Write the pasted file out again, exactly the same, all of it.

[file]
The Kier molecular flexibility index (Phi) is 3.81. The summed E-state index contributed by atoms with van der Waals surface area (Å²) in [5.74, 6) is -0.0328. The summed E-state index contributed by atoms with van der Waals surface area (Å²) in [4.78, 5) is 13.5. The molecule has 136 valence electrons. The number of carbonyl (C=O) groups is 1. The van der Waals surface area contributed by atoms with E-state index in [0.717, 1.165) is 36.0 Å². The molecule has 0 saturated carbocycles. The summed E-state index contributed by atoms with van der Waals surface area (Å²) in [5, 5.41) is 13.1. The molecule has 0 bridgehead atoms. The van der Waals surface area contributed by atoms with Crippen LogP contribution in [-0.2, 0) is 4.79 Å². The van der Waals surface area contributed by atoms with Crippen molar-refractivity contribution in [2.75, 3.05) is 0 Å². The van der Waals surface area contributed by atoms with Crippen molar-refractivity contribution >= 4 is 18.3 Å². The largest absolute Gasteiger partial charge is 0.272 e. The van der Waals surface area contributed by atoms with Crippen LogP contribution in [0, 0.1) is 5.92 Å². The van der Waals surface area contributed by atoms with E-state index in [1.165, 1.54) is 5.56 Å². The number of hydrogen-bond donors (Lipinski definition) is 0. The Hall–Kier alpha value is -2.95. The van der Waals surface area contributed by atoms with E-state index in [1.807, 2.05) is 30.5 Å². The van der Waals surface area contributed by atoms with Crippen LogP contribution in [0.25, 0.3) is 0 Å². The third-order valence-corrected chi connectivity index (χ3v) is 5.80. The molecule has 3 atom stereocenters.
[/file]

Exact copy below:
The Kier molecular flexibility index (Phi) is 3.81. The summed E-state index contributed by atoms with van der Waals surface area (Å²) in [5.74, 6) is -0.0328. The summed E-state index contributed by atoms with van der Waals surface area (Å²) in [4.78, 5) is 13.5. The molecule has 136 valence electrons. The number of carbonyl (C=O) groups is 1. The van der Waals surface area contributed by atoms with E-state index in [0.717, 1.165) is 36.0 Å². The molecule has 0 saturated carbocycles. The summed E-state index contributed by atoms with van der Waals surface area (Å²) in [5, 5.41) is 13.1. The molecule has 0 bridgehead atoms. The van der Waals surface area contributed by atoms with Crippen LogP contribution in [-0.2, 0) is 4.79 Å². The van der Waals surface area contributed by atoms with Crippen molar-refractivity contribution in [2.75, 3.05) is 0 Å². The van der Waals surface area contributed by atoms with Crippen molar-refractivity contribution >= 4 is 18.3 Å². The largest absolute Gasteiger partial charge is 0.272 e. The van der Waals surface area contributed by atoms with Crippen LogP contribution in [0, 0.1) is 5.92 Å². The van der Waals surface area contributed by atoms with E-state index in [1.165, 1.54) is 5.56 Å². The number of hydrogen-bond donors (Lipinski definition) is 0. The Hall–Kier alpha value is -2.95. The van der Waals surface area contributed by atoms with E-state index in [1.807, 2.05) is 30.5 Å². The van der Waals surface area contributed by atoms with Crippen LogP contribution in [0.25, 0.3) is 0 Å². The third-order valence-corrected chi connectivity index (χ3v) is 5.80. The molecule has 3 atom stereocenters.